All labor bodies in the city have al
ready been asked to start registra
tion of all the employed and the un
employed in their trades or sub
divisions of industry, and a parallel
registration of the plants involved.
This for the purpose of discovering
the nature and number . of empty
jobs and the labor personell to fill
them. Open air meetings were also
One of the industrial engineers at
the meeting laughed at the idea that
there was any danger of overproduc
tion if industry were put to work
at its full capacity. There has never
been overproduction, he stated. There
has only been underconsumption.
Other speakers pointed out that
this was a purely industrial problem
which could be met only by industrial
measures. Business methods had
brought the country to its present
condition, they stated, with idle in
dustrial equipment and abundance of
unused raw material. The business
system had no method for the re
storation of production.. Therefore
the real forces of production, work
ingman and engineer, must go ahead
on their own initiative.
A CONGRESS OF
By FRANK SEAMAN.
How many comrades have ever oration Comunista" in an attempt to
l-put the labor mcvenu- 1 the
seen a Congress of qfotker snd
peasants right from the job? Not
many, I guess. This was my first
experience. It was a labor convention
cnlled by the "Federation Comunis
ta" of Mexico City. You know what
"labor conventions" usually are
especially in economically undevelop
ed places like Mexco.. A caucas in
which chiefs and bosses and laboi
fakers decide just what it will be
most profitable for them to have
labor decide. Of course labor some
times kicks over the traces and ig
nores the caucas but that is ! story
ill by itself outlaw strikes, "re
bel" unions, etc. There were no
bosses in this Congress of the "Fed
eracion Comunista" because the con
gress itself was a revolt against
boss rule; it was an attempt to line
up the radical rank and file of the
labor movement against the reaction
ary leaders of the 'Confederation Re
gional Obrera Mexicana,' who long
ago sold out to Gompers and to the
Mexican Government. Morones, Mur
tinez, Trevino, Salcedo and the rest
of the "leaders" of the bonafidc
movement were not there.
Some time ago, a group of union?
in Mexico City, led by the revolution
Class Struggle basis. The "Federa
tion" caught the imagination of the
workers and grew rapidly. With the
idea of organizing the new move
ment on a national scale a Congress
of workers and peasants was called
for February 15th,. the manifesto
being issued just at the time when
Morones and Co. were shaking hand?
with Gompers in the Convention of
the so-called "Pan-American Federa
tion of Labor". And it was truly
workers and peasants who attended
Full of enthusiasm they came, fresh
from the fields and workshops, many
cf them never having taken part in
a convention of any kind before
There were delegates from Lower
California and from Yucatan, from
Tamnulipas and from. Jalisco !).
delegates from twelve States repres
enting more than 40,000 workers in
From the first the Congress wa?
dominated by a revolutionary spirit
In this Congress there were no social
reformers, no apologists for the
present . social order. In a burst of
enthusiasm the "Confederation Gen-
BOOKS for TOILERS
Priced Low for Propagandists
NICOLAI LENIN, HIS LIFE and WORK, Zinovieff
15c, 8 for $1.
COMMUNISM and CHRISTIANISM. Bishop Wm. ML Brown
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COMMUNISM and the FAMILY, Kollontay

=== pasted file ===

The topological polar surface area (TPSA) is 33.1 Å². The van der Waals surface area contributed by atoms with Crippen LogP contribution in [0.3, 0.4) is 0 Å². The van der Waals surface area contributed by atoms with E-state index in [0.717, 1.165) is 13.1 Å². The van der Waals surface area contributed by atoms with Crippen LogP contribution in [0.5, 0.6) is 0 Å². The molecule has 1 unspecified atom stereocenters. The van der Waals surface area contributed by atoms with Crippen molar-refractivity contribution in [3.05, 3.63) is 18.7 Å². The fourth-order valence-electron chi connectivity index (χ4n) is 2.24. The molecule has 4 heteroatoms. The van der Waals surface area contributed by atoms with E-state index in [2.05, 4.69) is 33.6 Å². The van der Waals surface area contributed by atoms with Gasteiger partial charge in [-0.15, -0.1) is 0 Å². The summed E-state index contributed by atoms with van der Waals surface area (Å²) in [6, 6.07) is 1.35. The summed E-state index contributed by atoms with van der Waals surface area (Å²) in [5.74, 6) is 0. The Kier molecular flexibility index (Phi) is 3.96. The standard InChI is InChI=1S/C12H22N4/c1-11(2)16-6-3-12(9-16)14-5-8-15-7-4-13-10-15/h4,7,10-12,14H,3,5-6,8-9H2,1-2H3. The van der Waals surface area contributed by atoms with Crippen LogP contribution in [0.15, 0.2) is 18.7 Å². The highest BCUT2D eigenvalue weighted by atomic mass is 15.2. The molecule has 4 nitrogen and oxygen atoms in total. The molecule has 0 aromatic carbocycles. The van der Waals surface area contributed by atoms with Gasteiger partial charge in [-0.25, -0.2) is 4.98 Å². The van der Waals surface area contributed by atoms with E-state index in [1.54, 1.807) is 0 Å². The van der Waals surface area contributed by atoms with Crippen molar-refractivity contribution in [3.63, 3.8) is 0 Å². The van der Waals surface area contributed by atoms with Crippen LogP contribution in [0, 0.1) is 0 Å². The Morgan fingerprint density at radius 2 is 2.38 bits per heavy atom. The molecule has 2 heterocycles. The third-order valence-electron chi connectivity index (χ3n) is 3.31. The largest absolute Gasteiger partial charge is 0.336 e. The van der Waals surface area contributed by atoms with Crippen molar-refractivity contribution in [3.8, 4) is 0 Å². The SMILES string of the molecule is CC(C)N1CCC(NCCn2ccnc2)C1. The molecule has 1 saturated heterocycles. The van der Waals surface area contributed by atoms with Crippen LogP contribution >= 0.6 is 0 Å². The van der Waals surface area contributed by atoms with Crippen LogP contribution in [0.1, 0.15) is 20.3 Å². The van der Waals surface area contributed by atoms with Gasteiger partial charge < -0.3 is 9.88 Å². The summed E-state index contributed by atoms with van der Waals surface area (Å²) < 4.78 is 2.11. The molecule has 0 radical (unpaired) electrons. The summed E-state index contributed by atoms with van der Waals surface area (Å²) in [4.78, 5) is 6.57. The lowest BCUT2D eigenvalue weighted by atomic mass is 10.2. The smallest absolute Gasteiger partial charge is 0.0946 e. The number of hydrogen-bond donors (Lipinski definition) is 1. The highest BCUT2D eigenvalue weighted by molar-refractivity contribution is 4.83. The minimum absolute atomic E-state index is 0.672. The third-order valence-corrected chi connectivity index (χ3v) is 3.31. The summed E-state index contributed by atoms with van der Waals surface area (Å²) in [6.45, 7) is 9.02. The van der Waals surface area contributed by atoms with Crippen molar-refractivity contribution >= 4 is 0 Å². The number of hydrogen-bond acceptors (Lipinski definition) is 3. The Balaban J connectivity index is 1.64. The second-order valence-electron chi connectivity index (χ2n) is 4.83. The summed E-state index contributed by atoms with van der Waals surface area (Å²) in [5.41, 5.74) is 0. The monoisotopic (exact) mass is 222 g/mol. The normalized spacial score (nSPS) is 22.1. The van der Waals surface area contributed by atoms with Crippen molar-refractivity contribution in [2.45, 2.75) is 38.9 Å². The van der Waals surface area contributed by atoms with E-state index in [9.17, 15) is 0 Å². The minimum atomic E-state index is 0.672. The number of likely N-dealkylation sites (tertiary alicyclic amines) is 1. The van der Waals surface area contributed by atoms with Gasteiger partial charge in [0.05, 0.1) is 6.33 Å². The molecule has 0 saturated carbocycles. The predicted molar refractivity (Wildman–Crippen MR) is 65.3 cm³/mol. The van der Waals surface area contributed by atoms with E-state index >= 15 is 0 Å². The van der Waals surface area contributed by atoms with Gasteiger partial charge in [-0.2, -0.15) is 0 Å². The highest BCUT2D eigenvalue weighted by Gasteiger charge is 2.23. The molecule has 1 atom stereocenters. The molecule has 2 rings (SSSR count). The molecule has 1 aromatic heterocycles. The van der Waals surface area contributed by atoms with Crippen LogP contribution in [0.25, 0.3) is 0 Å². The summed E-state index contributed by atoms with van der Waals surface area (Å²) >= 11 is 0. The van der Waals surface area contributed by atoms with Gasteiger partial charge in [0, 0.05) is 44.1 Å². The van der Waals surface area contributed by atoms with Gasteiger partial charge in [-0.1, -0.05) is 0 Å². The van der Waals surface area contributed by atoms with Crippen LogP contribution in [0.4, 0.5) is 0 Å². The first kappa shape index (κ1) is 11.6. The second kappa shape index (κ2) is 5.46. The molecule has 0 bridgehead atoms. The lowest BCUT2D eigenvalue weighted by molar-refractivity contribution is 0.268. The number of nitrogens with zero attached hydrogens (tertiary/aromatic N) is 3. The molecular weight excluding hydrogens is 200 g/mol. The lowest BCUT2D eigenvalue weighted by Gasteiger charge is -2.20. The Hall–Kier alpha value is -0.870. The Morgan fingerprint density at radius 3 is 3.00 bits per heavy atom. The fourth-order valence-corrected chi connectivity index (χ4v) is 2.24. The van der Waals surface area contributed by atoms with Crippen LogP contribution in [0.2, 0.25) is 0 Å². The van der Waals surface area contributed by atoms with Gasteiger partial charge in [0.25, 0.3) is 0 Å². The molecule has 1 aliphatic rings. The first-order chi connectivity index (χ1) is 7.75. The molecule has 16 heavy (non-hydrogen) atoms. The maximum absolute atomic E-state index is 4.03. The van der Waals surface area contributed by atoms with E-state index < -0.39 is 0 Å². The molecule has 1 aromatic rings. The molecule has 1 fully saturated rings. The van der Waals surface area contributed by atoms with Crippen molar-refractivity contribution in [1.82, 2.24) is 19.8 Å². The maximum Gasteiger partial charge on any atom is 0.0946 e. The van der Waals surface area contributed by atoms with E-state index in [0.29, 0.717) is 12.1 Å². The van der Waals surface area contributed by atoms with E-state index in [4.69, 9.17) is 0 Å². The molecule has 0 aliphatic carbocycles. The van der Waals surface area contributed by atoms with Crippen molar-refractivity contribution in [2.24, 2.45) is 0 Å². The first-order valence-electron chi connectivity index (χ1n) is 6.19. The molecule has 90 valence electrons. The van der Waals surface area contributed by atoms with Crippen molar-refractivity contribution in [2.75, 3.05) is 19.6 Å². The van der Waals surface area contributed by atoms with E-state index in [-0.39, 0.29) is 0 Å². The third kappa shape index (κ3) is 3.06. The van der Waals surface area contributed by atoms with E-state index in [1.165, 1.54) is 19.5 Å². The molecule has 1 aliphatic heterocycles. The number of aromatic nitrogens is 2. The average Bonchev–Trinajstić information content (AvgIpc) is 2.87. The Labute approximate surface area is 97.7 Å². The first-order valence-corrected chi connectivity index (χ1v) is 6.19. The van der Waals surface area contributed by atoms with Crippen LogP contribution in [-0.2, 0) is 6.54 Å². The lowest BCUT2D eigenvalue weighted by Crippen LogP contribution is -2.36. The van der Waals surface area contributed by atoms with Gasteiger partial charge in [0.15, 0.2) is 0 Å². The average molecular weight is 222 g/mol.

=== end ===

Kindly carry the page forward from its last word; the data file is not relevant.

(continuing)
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INDUSTRIAL AUTOCRACY. Mary Marcy
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INTERNATIONAL COUNCIL of TRADE and INDUSTRIAL
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DICTATORSHIP of the PROLETARIAT. Kamenev
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CONSTITUTION of SOVIET RUSSIA ' 1
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SOCIALISM and RELIGION. By B. S. P. of England
10c, 12 for 1.
SLANDER OF THE TOILERS. Kirkoatrick
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One of each of the ten copies will lie mailed postpaid to one
address for II. Combinations in anv amounts of the various titles
may be selected at the above stated rates.
Theae low price enable vou to help In their distribution. Order
dollar's worth or more and circulate them amone the workers!
I arv Bakers' union, formed th "Fed-'' eral de Trabajadores ((.cnera
Union of Workers) was orgamaea
with a constitution calling for direcr
action and the abolition of the pres
ent system. The Congress declared
for the Dictatorship of the Prolet
ariat organized in Soviets of workers
and peasants, recognized the Mexi
can Communist Party ("Partidcj Co
munista Mexicano") as a truly rev
olutionnrv organization and ssrered
.1207 CLARK AVE.
connections "with all other parties (
Also, it endorsed in principle the
Moscow Red Labor Union' Interna
tional pending a referendum 'on the
question qf immediate affiliation.
Morones and Co.. tied up with tho
Pan American Federation thut was1"
organized by Gompers at tho behest
of American capitalism, is under
stood to be planning nffilintion to
the Yellow International of Amster-i
dafa. The new "Confederation Gen-
ft-Hl de Trahajadorex" is ready to
Am I . ' i 1 M .
carry on ine proletarian struggle'
ngainst these treacherous Leutar
The Red International is gajning
ground every where 1 ' dLf
The Provisional Executive Com
mittee of the new organization
composed- of:j Agltinrq, Qtierdda, Ru
bio, San Vicente, Quintero, Araos de
Leon, ChstJo Frins and Escobar.
Address, "Confeoracion GtwrsJ; de
Trabnjadores." San Miguel 22, Me
xico, D. F., Mexico .,..
-I ,1 ":'iaMx.
MMl ' - - - M 1 " jititJiiii